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Imagine the following classes in java or C#:

class A
{
  B b;
  //some other stuff

  public A(B b) {this.b = b;}
}

class B
{
  A createA() {return new A(this); }
}

then we would use it e.g.

A complicatedCreateA()
{
  B = new B();
  return b.createA();
}

and the virtual machine / CLR would make sure we don't leak memory.

How can I implement a similar pattern in C++ so that I don't leak memory and reference cleaned resources?

EDIT: To make it more clear I am specifically worried about what happens if I call createA() more than once, and when the different objects A will have different lifetimes, e.g.:

A anotherMethod()
{
  B = new B();
  A a = b.createA();
  //use a locally, or use with yet another object C, etc.
  return b.createA();
}

I have the basic understanding how smart pointers work in C++. However, even if I do something like:

boost::shared_ptr<B> b(new B());

then I don't have access to this smart pointer from within B, so I can't pass it to A. And how otherwise A can make sure that the corresponding object B gets deleted not too late and not too early?

share|improve this question
    
Using Smart Pointers ofcourse. –  Alok Save Jan 23 '12 at 13:24
    
shared_ptr is a masterpiece, designed for garbage collection in C++. Refactored my code with it and saved a lot of time debugging mem leaks –  cateof Jan 23 '12 at 13:33
    
@cateof, I love shared_ptr as well, but I don't know how to use it in this setting - please see edit. –  Grzenio Jan 23 '12 at 13:43

5 Answers 5

up vote 3 down vote accepted

The exact equivalent gets a little bit complicated:

class A
{
    std::shared_ptr<B> b;
    //some other stuff

public:
    A(std::shared_ptr<B> const & b) : b(b) {}
};

class B : public std::enable_shared_from_this<B>
{
public:
    A createA() {return A(shared_from_this());}
};

A complicatedCreateA()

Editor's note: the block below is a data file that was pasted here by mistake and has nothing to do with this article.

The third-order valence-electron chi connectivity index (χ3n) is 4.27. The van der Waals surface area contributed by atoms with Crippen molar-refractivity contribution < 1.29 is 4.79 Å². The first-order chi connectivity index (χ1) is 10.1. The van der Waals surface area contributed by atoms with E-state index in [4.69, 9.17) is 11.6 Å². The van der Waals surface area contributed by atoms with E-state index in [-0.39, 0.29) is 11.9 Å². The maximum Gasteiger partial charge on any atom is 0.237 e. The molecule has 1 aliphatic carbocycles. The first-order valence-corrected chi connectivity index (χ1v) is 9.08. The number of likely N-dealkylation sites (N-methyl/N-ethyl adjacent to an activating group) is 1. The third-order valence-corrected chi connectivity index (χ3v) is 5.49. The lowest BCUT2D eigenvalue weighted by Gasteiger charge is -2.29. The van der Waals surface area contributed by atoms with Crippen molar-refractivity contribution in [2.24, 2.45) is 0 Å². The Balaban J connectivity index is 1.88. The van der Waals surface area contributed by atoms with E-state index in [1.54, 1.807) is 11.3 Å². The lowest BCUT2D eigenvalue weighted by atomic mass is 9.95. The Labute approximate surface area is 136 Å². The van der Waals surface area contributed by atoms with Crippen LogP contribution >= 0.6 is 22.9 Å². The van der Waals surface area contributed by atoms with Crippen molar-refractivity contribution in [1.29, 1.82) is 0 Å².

{
    std::shared_ptr<B> b = std::make_shared<B>();
    return b->createA();
}

Alternatively, you could avoid the shared_from_this malarkey by making createA a non-member (or static member, if it needs access to Bs privates), taking a shared pointer argument:

A createA(std::shared_ptr<B> const & b) {return A(b);}

A complicatedCreateA()
{
    std::shared_ptr<B> b = std::make_shared<B>();
    return createA(b);
}
share|improve this answer
    
I think that B is some kind of factory class for A and he wants to be able to polymorphically create new objects of the same type as the original (without them actually being clones). –  CashCow Jan 23 '12 at 14:24

Either allocate them only on the stack (preferable) or (for times when you can't) use smart pointers, which obviate the need for manual memory management and are exception-safe when used properly.

class B;

class A
{
public:
  std::unique_ptr<B> b;

  A(B b) : b(make_unique<B>(b)) { }
};

class B
{
public:
  std::unique_ptr<A> createA() { return make_unique<A>(*this); }
};

Then

std::unique_ptr<A> complicatedCreateA()
{
  B b; // or std::unique_ptr<B> bptr(make_unique<B>()); but here that's useless more work

  return b.createA();
}

And you don't need to call delete on the return value of createA or on the member A::b because whenever the unique_ptrs go out of scope, they will clean up the A* and B* they own.

Notice that you call make_unique<T> to make a unique_ptr. This has the advantage of being more exception-safe than plain new, though you can use that too, like : b(new B(b)) and return std::unique_ptr<A>(new A(*this));.

There is also the reference-counted shared_ptr for when you need to have multiple pointers to the same object.

share|improve this answer
    
To be honest I am more worried about the lifetime of B (assuming I will use createA more than once). Let me edit the question to make it clear. –  Grzenio Jan 23 '12 at 13:37